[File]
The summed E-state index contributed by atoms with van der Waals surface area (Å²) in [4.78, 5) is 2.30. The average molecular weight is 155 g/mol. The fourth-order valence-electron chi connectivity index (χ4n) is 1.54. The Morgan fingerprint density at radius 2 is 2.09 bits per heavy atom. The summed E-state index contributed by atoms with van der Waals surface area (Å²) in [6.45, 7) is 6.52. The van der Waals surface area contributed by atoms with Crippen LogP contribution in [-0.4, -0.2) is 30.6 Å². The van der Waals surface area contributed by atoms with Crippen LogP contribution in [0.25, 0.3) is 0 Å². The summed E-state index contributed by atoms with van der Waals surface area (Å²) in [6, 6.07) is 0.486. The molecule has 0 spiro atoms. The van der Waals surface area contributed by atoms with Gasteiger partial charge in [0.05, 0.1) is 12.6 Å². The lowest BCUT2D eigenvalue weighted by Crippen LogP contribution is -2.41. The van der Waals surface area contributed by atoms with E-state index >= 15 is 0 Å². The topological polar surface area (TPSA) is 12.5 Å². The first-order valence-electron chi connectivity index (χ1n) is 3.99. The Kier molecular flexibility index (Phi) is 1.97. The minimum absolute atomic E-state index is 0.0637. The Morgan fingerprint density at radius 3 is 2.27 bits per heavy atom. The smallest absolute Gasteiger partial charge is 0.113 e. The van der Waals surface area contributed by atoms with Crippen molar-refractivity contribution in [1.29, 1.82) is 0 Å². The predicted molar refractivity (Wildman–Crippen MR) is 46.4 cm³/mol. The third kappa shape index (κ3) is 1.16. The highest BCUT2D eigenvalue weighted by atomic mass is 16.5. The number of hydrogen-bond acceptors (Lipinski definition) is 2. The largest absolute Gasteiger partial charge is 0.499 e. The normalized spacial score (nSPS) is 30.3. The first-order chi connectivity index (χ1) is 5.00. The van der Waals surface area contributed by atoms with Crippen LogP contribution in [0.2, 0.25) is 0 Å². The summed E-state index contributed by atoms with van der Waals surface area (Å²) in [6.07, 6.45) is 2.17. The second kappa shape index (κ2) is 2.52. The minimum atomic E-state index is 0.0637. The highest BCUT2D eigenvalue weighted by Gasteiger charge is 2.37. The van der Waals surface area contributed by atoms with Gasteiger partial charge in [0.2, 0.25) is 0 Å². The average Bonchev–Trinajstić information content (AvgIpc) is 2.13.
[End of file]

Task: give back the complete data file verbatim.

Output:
The summed E-state index contributed by atoms with van der Waals surface area (Å²) in [4.78, 5) is 2.30. The average molecular weight is 155 g/mol. The fourth-order valence-electron chi connectivity index (χ4n) is 1.54. The Morgan fingerprint density at radius 2 is 2.09 bits per heavy atom. The summed E-state index contributed by atoms with van der Waals surface area (Å²) in [6.45, 7) is 6.52. The van der Waals surface area contributed by atoms with Crippen LogP contribution in [-0.4, -0.2) is 30.6 Å². The van der Waals surface area contributed by atoms with Crippen LogP contribution in [0.25, 0.3) is 0 Å². The summed E-state index contributed by atoms with van der Waals surface area (Å²) in [6, 6.07) is 0.486. The molecule has 0 spiro atoms. The van der Waals surface area contributed by atoms with Gasteiger partial charge in [0.05, 0.1) is 12.6 Å². The lowest BCUT2D eigenvalue weighted by Crippen LogP contribution is -2.41. The van der Waals surface area contributed by atoms with E-state index >= 15 is 0 Å². The topological polar surface area (TPSA) is 12.5 Å². The first-order valence-electron chi connectivity index (χ1n) is 3.99. The Kier molecular flexibility index (Phi) is 1.97. The minimum absolute atomic E-state index is 0.0637. The Morgan fingerprint density at radius 3 is 2.27 bits per heavy atom. The smallest absolute Gasteiger partial charge is 0.113 e. The van der Waals surface area contributed by atoms with Crippen molar-refractivity contribution in [1.29, 1.82) is 0 Å². The predicted molar refractivity (Wildman–Crippen MR) is 46.4 cm³/mol. The third kappa shape index (κ3) is 1.16. The highest BCUT2D eigenvalue weighted by atomic mass is 16.5. The number of hydrogen-bond acceptors (Lipinski definition) is 2. The largest absolute Gasteiger partial charge is 0.499 e. The normalized spacial score (nSPS) is 30.3. The first-order chi connectivity index (χ1) is 5.00. The van der Waals surface area contributed by atoms with Crippen LogP contribution in [0.2, 0.25) is 0 Å². The summed E-state index contributed by atoms with van der Waals surface area (Å²) in [6.07, 6.45) is 2.17. The second kappa shape index (κ2) is 2.52. The minimum atomic E-state index is 0.0637. The highest BCUT2D eigenvalue weighted by Gasteiger charge is 2.37. The van der Waals surface area contributed by atoms with Gasteiger partial charge in [0.2, 0.25) is 0 Å². The average Bonchev–Trinajstić information content (AvgIpc) is 2.13.